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In the final round of the US Open Golf Tournament, eventual winner Dustin Johnson was in the middle of controversy during the final dozen or so holes of the match. The rules officials shared with Johnson and the media covering the event that he could be assessed a penalty because the officials felt it was possible that he caused his ball to move on the 5th green. There is a business lesson you can learn from the US Open Golf ruling.

The outrage expressed by the fans and fellow golf professionals was not so much about the ruling itself, but how it was communicated to the players. Although the rules official told Dustin Johnson and the other players that there could be a penalty assessed, his televised comments suggested that there was little if any uncertainty about their impending decision.

The Business Lesson

Business leaders sometimes hedge their bets in an effort to not close out an option. A junior sales associate might say that they want to pursue a certain customer opportunity. A software developer might suggest that they want to try a new angle on writing a piece of software.

Often managers don’t want to commit, so they give an ambiguous response. They might say, “I don’t know that I would pursue it that way, but go ahead and give it a shot.” The pursuits often fail for a number of unintentional reasons:

  • Since the answer was unclear, the associate moves ahead with anxiety. They are uncertain about whether they are proceeding with a blessing or a curse. So, the associate does not pursue the opportunity with vigor;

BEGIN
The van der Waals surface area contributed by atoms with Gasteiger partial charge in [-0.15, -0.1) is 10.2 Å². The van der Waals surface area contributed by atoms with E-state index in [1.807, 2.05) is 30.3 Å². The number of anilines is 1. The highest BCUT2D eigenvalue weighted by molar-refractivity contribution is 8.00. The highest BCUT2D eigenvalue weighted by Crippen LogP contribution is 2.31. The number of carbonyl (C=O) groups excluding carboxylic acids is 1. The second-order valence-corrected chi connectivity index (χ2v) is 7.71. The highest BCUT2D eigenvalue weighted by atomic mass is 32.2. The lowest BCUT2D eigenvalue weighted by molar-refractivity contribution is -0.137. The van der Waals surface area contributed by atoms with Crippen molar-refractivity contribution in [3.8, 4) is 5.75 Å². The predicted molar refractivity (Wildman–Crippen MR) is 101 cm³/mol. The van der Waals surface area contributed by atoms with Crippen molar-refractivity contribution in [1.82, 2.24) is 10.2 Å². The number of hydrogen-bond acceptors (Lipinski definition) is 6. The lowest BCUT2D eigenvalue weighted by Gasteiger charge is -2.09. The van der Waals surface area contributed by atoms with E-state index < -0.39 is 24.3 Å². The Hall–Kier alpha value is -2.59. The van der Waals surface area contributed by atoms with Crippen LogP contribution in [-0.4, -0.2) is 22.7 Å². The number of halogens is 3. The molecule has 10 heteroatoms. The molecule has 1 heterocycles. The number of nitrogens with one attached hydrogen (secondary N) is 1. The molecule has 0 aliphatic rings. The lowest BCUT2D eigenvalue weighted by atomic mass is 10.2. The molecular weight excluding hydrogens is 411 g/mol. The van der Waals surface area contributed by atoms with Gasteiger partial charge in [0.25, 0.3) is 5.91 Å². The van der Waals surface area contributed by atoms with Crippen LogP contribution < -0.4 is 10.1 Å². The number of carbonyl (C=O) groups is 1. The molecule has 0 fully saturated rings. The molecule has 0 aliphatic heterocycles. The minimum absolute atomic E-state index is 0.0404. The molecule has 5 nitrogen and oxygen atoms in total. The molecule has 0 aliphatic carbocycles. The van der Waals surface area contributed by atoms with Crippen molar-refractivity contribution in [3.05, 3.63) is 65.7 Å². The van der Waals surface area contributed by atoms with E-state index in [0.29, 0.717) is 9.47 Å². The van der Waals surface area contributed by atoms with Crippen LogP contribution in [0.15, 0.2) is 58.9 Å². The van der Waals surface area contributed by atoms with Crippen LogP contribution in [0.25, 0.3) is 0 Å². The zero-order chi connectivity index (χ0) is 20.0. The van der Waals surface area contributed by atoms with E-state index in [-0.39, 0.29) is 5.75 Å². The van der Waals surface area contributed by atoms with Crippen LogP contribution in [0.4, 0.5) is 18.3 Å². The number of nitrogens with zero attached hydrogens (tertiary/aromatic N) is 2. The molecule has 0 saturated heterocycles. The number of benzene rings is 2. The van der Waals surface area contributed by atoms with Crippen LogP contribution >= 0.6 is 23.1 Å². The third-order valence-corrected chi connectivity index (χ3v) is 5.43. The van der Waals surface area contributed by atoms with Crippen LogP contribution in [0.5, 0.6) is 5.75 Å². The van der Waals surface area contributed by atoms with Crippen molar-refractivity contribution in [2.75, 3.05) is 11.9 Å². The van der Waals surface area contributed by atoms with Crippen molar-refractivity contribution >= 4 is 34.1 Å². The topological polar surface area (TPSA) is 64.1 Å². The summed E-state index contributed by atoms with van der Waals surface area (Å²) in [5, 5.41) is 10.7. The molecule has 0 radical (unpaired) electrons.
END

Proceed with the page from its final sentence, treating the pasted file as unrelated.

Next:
• If the manager is not clearly in favor of the pursuit, then the organization is not likely to provide full support to ensure success;

In the US Open final round, all of the remaining players faulted in the closing holes. Each player was hitting shots in a cloud of uncertainty. As I watched the tournament with family and friends, we jokingly said, “Dustin Johnson is in the lead, or might be tied. We’re not sure.” The fans, players, and commentators were all uncertain. Fortunately, Johnson pulled through a decisive victory making the decision inconsequential.

What You Should Do Instead

When confronted with an opportunity, not making a decision is setting yourself up for failure. Instead of hedging, evaluate the opportunity. If you agree with the idea, great. If you think it is a bad idea, then you should say so.

Similar to the US Open golf ruling, a vague response leads to uncertainty, anxiety, and ultimately can erode morale and trust.

Take the All-Or-None approach: If you agree with the approach, maximize the chance for success and commit resources to ensure success. If you are not inclined to allocate resources, then abandon the effort.

As an example, many businesses fall into a trap of pursing sales opportunities, engineering projects, or other endeavors with half-baked support and limited resources. This approach is a waste of resources. Instead, commit 100% in areas you support, and 0% in areas where you are not on board.

By taking a stand and making a decision, you’ll position your organization for success, earn respect, and avoid wasting energy on partial efforts that produced limited success.

It’s Your Turn

What has been your experience with partial efforts? Do they work, or are they a waste of time and resources? Share your thoughts on Twitter and LinkedIn.

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